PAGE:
INDIANAPOLIS — The Indiana Housing and Community Development Authority joined student groups from across the state for the 2016-17 My Community, My Vision final event recently, which is a year-long effort aimed at helping students and city leaders develop a community plan that creates initiatives and programs that encourage youth to choose their rural hometowns over bigger cities.
Each of the five student groups, including a group from Greenfield-Central High School, with support from graduate students from Ball State University’s School of Urban Planning, presented their community vision plans during a luncheon at The Platform in Downtown Indianapolis.
“The students did an excellent job of identifying opportunities for their communities to invest,” said IHCDA executive director Jacob Sipe. “We look forward to supporting these five municipalities as they implement all or portions of these plans in the coming months.”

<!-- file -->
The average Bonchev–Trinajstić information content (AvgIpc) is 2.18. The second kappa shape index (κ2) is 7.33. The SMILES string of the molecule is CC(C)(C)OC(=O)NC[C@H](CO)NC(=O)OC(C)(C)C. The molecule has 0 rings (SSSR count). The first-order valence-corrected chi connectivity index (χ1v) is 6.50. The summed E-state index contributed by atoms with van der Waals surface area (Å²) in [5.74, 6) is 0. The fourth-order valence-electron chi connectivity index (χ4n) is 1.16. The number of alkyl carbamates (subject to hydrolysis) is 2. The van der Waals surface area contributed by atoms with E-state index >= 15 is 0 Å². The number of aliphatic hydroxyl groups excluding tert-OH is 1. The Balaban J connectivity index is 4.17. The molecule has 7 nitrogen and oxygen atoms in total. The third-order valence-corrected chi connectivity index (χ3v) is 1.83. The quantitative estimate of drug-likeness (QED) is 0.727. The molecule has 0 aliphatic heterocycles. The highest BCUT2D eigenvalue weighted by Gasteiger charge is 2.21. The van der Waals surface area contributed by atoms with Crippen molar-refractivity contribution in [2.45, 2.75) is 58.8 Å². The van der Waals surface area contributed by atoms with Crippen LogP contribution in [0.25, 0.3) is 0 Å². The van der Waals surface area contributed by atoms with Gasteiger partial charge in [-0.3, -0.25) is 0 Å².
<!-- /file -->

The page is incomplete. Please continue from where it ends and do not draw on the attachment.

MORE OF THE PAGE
Last September, local units of government were encouraged to identify high school students in their community to participate in the 2016-17 MCMV program. Over the past several months, students from Crawfordsville, Fort Wayne, Greenfield, Greensburg and Shelbyville worked alongside their city leaders, IHCDA staff and Ball State University faculty and students to outline their ideas for enhancing the development and quality of life in their hometowns.
The program is supported by Lt. Governor Suzanne Crouch and is administered by IHCDA with assistance from Ball State University.
“Young people should always have a seat at the table when municipalities — both small and large — identify strategies to make their communities better,” said Crouch, who serves as board chair of IHCDA. “I’m excited to see the plans presented today and visit these communities in the future to see some of the projects become a reality.”
MCMV was developed with the belief that young people in Indiana should not have to leave their hometowns in order to achieve their dreams. Previous participating groups have developed community vision plans that lay the groundwork for student entrepreneurship opportunities, community gardens, bike-share programs, farmer’s markets, and other programs students wanted to see brought to their hometown. Others have raised grant funding and in-kind donations to implement projects developed in the MCMV planning process.